The House Judiciary Committee approved H.R. 3898, the "Speed Trafficking Life in Prison Act of 1998," on July 21 by a vote of 21-6. The vote was largely along party lines, with Republicans arguing for stiffer penalties and Democrats warning that the bill would "result in clogged courts and more prison overcrowding for relatively minor offenses," according to Congressional Quarterly.
In a press release following the vote, DPF's Public Policy Director, H. Alexander Robinson, objected to the "race-based rationale" for the bill, as evidenced by a June 9 memorandum distributed by Rep. Bill McCollum (R-FL).
The memo states, in part, "Over the last eight years, Mexican drug organizations have replaced motorcycle gangs as the major methamphetamine producers ... and have saturated the western U.S. markets." Rep. Sheila Jackson-Lee (D-TX) was concerned by this reasoning, saying: "I do not want to be part of a bill that specifically targets a minority group."
H.R. 3898 would cut in half the amount of methamphetamine required to receive a five- or 10-year mandatory minimum, making federal sentences for crack cocaine and methamphetamine equivalent. The bill would institute the following new sentences:
* a 10-year mandatory minimum sentence for possessing or trafficking in 50 grams of methamphetamine (formerly 100 grams); and
* a five-year mandatory minimum sentence for possessing or trafficking five grams of methamphetamine (formerly 10 grams).
Thanks to an amendment by Rep. Maxine Waters (D-CA), the bill would also require the U.S. Sentencing Commission to analyze the impact of the increased penalties and present the results to Congress within one year.
WHAT YOU CAN DO
"As your constituent I urge you to oppose H.R. 3898, the 'Speed Trafficking Life in Prison Act of 1998.' This legislation promises to be costly to taxpayers, removes necessary discretion from federal judges, and will result in more low-level offenders clogging the courts and unnecessarily filling our prisons. This bill promotes the failed policy of mandatory minimum sentencing for drug offenses, which is not cost-effective according to the Rand Corporation. Its study, Mandatory Minimum Drug Sentences: Throwing Away the Key or the Taxpayers Money, concluded: 'in all cases, conventional enforcement is more cost-effective than mandatory minimums, and treatment is more than twice as cost-effective as mandatory minimums.' (p. xxii)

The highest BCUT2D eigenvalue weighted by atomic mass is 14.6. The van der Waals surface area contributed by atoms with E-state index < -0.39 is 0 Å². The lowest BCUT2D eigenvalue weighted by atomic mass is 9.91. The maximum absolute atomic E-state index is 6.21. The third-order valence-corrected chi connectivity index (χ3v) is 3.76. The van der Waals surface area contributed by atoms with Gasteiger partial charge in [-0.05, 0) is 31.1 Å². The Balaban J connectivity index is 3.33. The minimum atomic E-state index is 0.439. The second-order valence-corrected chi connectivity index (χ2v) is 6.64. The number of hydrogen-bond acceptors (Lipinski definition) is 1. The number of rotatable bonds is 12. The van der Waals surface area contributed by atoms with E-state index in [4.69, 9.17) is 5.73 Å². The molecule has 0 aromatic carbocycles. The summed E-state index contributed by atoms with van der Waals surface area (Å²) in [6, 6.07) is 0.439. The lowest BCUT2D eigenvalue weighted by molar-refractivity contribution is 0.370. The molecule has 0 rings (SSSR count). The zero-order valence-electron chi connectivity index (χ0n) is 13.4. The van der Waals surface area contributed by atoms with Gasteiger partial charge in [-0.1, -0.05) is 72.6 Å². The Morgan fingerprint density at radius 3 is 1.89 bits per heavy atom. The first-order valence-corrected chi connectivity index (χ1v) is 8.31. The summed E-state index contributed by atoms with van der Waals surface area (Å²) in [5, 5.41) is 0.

"Also, Rep. Bill McCollum (R-FL) is scapegoating Mexicans in his promotional material for the bill, and I am concerned passage of this bill will have a disproportionate effect on Mexican-American communities.
HOW TO Call Your Representative -- Calling your representative is the most effective way to make your views known to them. You should:
* Find out who your representative is by calling the U.S. Capitol Switchboard at (202) 225-3121. Have your zip code ready to give the operator.
* Speak with the legislative assistant who is working on drug policy or criminal justice issues.
* Keep the message simple. Urge your representative to oppose H.R. 3898 for the reasons outlined above. Ask for a return letter explaining your representative's position on the legislation and mandatory minimum sentencing for drug offenses.
Fax, Write a Letter, or E-mail Your Representative -- Call the Capitol Switchboard then call your representative s office to get the fax number.
You can also go to the ACLU's web site,
Letters can be sent to: The Honorable (name of your representative), U.S. House of Representatives, Washington, DC 20515. Finally, please don't use email unless you have already called or faxed.
(You can find the Drug Policy Foundation and subscribe to their alert list on the web at http://www.dpf.org.)